H o m e

Index of all pages

- Airfoils - - Other Topics -
[Pylon Racing]
[Flying Wings] [Model Aerodynamics] [F3D Pylon Racing]
[Sailplanes] [Other Objects] [Other Topics]
[Airfoil Index] [Global Index]

Glossary

AAC
Aluminum Aluminum Chrome: aluminum piston, running in a chrome plated aluminum sleeve. Typically used in pylon racing engines. Advantages: low friction and tight fit, when properly run. Disadvantage: more expensive and more sensitive to foreign object damage. see also: ABC.
 
ABC
Aluminum Brass Chrome: aluminum piston, running in a chrome plated brass sleeve. see also: AAC.
 
Angle of Attack
Angle between the reference axis (x-axis) of an airfoil and the onset flow direction. Variable, depending of flow direction and flight condition.
 
Angle of Incidence
Angle between the reference axis (x-axis) of an airfoil and the reference axis of the aircraft (e.g. fuselage center line). Constant, built into the aircraft.
 
Bernoulli, Daniel (1700-1782)
Is credited for Bernoulli's equation, although it seems to be Euler, who really derived this equation (see [8]).
 
Drag Coefficient
Normalized drag force, makes the comparison of the aerodynamic properties of different sized objects possible; Definition.
 
Euler, Leonhard (1701-1783)
Well known for the Euler differential equations. Probably also origin of Bernoulli's equation, which relates pressure and velocity of a fluid:

where: v ... velocity, p ... pressure, and rho ... density.
This equation can be applied to transform pressure distributions into velocity distributions and vice versa.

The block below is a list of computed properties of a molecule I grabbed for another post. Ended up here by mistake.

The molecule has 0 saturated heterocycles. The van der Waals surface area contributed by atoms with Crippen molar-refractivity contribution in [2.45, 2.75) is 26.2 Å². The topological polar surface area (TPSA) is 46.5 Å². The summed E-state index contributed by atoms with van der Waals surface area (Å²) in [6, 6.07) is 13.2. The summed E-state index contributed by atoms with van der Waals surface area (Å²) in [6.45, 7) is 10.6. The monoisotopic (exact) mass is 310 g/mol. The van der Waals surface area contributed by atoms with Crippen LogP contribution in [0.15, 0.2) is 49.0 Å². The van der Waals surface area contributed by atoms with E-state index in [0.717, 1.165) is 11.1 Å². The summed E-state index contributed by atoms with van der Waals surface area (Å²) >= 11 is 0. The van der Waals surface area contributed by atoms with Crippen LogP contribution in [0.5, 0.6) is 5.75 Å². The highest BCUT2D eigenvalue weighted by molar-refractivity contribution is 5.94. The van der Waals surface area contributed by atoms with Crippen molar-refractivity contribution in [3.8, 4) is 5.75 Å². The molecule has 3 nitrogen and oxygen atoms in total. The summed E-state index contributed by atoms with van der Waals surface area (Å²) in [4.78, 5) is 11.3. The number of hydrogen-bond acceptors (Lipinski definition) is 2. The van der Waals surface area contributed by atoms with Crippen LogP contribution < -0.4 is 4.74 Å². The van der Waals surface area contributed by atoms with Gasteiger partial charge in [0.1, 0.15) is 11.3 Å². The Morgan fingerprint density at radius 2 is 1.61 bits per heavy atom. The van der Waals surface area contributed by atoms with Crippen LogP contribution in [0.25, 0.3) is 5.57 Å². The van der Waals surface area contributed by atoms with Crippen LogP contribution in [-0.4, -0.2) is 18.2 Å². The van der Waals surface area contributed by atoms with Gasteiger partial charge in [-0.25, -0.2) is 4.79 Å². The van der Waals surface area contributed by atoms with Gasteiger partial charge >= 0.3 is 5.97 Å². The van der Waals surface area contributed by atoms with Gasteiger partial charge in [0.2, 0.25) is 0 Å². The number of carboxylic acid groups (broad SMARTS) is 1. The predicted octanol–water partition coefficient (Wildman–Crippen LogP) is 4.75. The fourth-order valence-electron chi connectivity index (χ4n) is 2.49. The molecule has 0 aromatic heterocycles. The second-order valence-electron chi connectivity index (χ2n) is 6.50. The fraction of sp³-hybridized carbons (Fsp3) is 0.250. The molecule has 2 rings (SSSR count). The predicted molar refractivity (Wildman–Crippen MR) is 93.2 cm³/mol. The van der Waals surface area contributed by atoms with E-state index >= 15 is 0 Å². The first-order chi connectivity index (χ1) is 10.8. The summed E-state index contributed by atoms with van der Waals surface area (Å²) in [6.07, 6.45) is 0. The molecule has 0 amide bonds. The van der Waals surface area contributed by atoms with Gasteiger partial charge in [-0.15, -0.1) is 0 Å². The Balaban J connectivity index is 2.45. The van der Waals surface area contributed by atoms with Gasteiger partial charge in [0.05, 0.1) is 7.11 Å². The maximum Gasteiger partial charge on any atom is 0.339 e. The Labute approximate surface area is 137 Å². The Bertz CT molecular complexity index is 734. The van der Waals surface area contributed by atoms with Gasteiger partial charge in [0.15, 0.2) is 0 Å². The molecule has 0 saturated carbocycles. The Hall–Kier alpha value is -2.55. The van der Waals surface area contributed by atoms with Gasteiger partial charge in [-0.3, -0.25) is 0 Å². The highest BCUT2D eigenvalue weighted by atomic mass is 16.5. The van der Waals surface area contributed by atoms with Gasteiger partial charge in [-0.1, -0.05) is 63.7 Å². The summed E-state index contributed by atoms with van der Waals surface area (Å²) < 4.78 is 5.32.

FAI
Féderation Aeronautique Internationale (french): International Aeronautics Society
 
F1
FAI class prefix for uncontrolled models (free flight):
F1A FAI class for outdoor, free flight glider models.
F1B FAI class for outdoor, free flight rubber powered glider models.
F1C FAI class for outdoor, free flight combustion engine powered glider models.
F1D FAI class for indoor, free flight rubber powered glider models.
F2
FAI class prefix for control line models:
F2A FAI class for control line speed models.
F2B FAI class for control line aerobatic models.
F2C FAI class for control line team racing models.
F2D FAI class for control line fox hunt models.
F3
FAI class prefix for radio controlled models:
F3A FAI class for acrobatic models with combustion engines.
F3B FAI class for allround sailplanes.
F3C FAI class for helicopter models.
F3D FAI class for piston engine pylon racing models.
F4
FAI class prefix for scale models:
F4B FAI class for control line scale models with combustion engines.
F4C FAI class for radio controlled scale models with combustion engines.
F5
FAI class prefix for models powered by electric motors.
F5A FAI class for electric powered acrobatic models.
F5B FAI class for electric powered sailplanes.
F5D FAI class for electric powered pylon racing models.
 
Laminar Flow
State of fluid flow, where the particles move along parallel, ordered paths. Results in low friction on submerged surfaces, but has problems to follow retreating shapes (e.g. fuselage tails, airfoil behind location of maximum thickness). see also: Turbulent Flow.
Lift Coefficient
Normalized lift force, makes the comparison of the aerodynamic properties of different sized objects possible; Definition.
Mach, Ernst (1838-1916)
Born in Austria, he became became a professor in Prague in 1867. There he worked as a Physicist and Philosopher for 28 years. He was one of the first who made supersonic flow visible and who understood the importance of the speed of sound for supersonic flows.